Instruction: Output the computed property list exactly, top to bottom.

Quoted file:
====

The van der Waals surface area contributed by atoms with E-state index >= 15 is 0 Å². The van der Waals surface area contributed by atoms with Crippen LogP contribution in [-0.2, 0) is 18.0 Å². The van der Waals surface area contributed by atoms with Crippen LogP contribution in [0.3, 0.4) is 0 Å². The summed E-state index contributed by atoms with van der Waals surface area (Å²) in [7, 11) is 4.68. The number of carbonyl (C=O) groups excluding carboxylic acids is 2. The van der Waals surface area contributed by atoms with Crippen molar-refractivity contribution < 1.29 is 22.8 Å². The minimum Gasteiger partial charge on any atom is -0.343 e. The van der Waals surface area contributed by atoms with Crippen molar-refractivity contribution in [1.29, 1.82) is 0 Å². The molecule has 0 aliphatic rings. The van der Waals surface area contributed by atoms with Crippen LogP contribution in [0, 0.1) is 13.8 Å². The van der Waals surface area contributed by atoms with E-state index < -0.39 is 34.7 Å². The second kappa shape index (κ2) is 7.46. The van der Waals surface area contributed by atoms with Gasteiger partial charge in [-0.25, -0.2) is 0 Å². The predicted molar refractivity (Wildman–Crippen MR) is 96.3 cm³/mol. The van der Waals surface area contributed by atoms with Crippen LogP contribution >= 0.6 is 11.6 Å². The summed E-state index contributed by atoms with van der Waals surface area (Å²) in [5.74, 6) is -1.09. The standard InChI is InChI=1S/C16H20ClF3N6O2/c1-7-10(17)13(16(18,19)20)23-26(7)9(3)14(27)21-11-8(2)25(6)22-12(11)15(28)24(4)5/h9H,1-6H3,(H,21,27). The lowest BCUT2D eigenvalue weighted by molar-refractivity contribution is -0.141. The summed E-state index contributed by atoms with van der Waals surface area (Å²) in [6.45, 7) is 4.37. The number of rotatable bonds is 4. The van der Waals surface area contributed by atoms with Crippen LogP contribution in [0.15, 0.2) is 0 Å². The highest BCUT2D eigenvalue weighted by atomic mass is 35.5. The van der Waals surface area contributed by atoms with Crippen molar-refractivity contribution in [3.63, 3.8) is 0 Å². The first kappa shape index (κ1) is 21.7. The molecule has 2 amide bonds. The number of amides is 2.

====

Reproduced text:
The van der Waals surface area contributed by atoms with E-state index >= 15 is 0 Å². The van der Waals surface area contributed by atoms with Crippen LogP contribution in [-0.2, 0) is 18.0 Å². The van der Waals surface area contributed by atoms with Crippen LogP contribution in [0.3, 0.4) is 0 Å². The summed E-state index contributed by atoms with van der Waals surface area (Å²) in [7, 11) is 4.68. The number of carbonyl (C=O) groups excluding carboxylic acids is 2. The van der Waals surface area contributed by atoms with Crippen molar-refractivity contribution < 1.29 is 22.8 Å². The minimum Gasteiger partial charge on any atom is -0.343 e. The van der Waals surface area contributed by atoms with Crippen molar-refractivity contribution in [1.29, 1.82) is 0 Å². The molecule has 0 aliphatic rings. The van der Waals surface area contributed by atoms with Crippen LogP contribution in [0, 0.1) is 13.8 Å². The van der Waals surface area contributed by atoms with E-state index < -0.39 is 34.7 Å². The second kappa shape index (κ2) is 7.46. The van der Waals surface area contributed by atoms with Gasteiger partial charge in [-0.25, -0.2) is 0 Å². The predicted molar refractivity (Wildman–Crippen MR) is 96.3 cm³/mol. The van der Waals surface area contributed by atoms with Crippen LogP contribution >= 0.6 is 11.6 Å². The summed E-state index contributed by atoms with van der Waals surface area (Å²) in [5.74, 6) is -1.09. The standard InChI is InChI=1S/C16H20ClF3N6O2/c1-7-10(17)13(16(18,19)20)23-26(7)9(3)14(27)21-11-8(2)25(6)22-12(11)15(28)24(4)5/h9H,1-6H3,(H,21,27). The lowest BCUT2D eigenvalue weighted by molar-refractivity contribution is -0.141. The summed E-state index contributed by atoms with van der Waals surface area (Å²) in [6.45, 7) is 4.37. The number of rotatable bonds is 4. The van der Waals surface area contributed by atoms with Crippen LogP contribution in [0.15, 0.2) is 0 Å². The highest BCUT2D eigenvalue weighted by atomic mass is 35.5. The van der Waals surface area contributed by atoms with Crippen molar-refractivity contribution in [3.63, 3.8) is 0 Å². The first kappa shape index (κ1) is 21.7. The molecule has 2 amide bonds. The number of amides is 2.